The celebrated architect and designer wants to foster community with his simple, fluid style at Vancouver’s mammoth Oakridge development.
Piero Lissoni, the esteemed architect and designer who’s produced goods for equally respected Italian labels like Alessi, Cassina and Knoll International—in addition to dreaming up some of the most luxurious hotels in the world—isn’t averse to taking a chance or two. But even he admits he’s unsure of his latest project, the interior design of Building Four, the largest residential tower at Westbank’s mammoth Oakridge development in Vancouver.
“To be honest, it’s a risk,” he states plainly. We’re seated in what Lissoni describes as a “super-prototype” of one of his designs at the 42-storey Building Four—aptly named the Piero Lissoni x Oakridge—which, once complete in 2027, will be part of a 4.5-million-square-foot community that includes residential, retail and office spaces, as well as a 10-acre park, Vancouver’s second-largest library and a performing-arts academy that will be the home of Goh Ballet Academy.
The prototype room is situated within Westbank’s Unwritten exhibition at Oakridge Centre, and is simple, modern and fluid in both style and function. Walls and smooth hardware-free cabinetry are made up of the same locally sourced dark-stained wood, their unadorned surfaces complemented by a low-profile leather sofa in the living room and a mix of molded-plastic, metal and teak wishbone chairs in the dining area. A Miele cooktop and undermount sink practically melt into the kitchen counter, while the fridge—tucked behind the minimalist cabinetry, natch—sits neatly alongside a set of stainless-steel wall ovens, also by Miele.
Much of this contemporary design is par for the course for Lissoni, though the “risk” the designer refers to here is the lack of walls in the suite that, traditionally, would be separating one room from another. And while open-concept spaces are nothing new in the realm of interiors, Lissoni takes his “blank-slate” vision to the next level by incorporating Murphy beds that can seamlessly be tucked away and, in the kitchen, horizontal sliding doors by Boffi that glide down with a click of a button to hide the sink, stovetop and open shelving—as well as any spills and messes—in the event of unexpected guests or if you simply want some cleaner sight lines.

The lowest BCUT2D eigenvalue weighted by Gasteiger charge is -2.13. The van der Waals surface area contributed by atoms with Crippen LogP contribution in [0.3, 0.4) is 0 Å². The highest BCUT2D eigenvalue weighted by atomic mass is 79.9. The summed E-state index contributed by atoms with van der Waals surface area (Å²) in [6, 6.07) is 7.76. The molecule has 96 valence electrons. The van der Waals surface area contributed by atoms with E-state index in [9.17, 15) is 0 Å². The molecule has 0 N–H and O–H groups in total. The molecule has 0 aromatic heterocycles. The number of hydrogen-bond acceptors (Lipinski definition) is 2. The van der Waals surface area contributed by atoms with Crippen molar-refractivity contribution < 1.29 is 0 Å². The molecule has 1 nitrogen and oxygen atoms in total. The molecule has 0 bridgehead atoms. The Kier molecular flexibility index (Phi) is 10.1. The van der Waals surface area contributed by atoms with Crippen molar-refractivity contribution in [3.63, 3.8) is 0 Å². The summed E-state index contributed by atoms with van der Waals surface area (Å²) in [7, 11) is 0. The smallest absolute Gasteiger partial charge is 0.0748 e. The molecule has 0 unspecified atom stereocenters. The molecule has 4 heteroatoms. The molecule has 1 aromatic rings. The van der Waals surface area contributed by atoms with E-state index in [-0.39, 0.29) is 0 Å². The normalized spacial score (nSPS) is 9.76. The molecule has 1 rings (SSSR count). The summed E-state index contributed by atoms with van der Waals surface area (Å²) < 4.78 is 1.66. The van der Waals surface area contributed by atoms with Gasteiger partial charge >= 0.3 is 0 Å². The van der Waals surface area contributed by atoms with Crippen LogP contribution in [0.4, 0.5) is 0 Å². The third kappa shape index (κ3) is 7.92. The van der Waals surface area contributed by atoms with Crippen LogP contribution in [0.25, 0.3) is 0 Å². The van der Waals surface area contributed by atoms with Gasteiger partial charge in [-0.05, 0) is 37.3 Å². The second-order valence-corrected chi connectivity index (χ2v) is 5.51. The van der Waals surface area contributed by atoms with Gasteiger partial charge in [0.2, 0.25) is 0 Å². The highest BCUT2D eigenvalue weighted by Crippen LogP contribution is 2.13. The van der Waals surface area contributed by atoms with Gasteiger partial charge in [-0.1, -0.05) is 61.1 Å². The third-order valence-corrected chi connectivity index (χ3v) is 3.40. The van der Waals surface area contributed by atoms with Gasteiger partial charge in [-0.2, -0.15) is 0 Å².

“The idea is very simple,” Lissoni explains. “I suggest we design a unit like an open space without partitions. Of course, there are some, for example for the bathroom . . . but for the rest of the house . . . we took away partitions. Everything becomes, if you like, a completely transparent house.”
This pared-down design extends into Building Four’s communal spaces: a library, gym, kitchen and even music room where residents will be able to converge for a little leisurely time. So while the absence of partitions—and inclusion of convenient sliding doors—aligns nicely with Lissoni’s m.o., they serve a different purpose here: to encourage engagement among friends and strangers and, ultimately, spark connections between inhabitants. “I think one of the diseases in condominiums is that nobody talks with nobody inside,” notes the designer.
The Piero Lissoni x Oakridge suites don’t come cheap—prices for one-bedroom units start at $1.3 million, according to a sales sheet shared on social media—but Lissoni is hopeful that the open and “community-oriented” feel will appeal to urban dwellers. Or those with deep pockets, at least. “The idea was to design something more dynamic,” he says. “It doesn’t matter if it’s a one-bedroom, a studio or a penthouse.”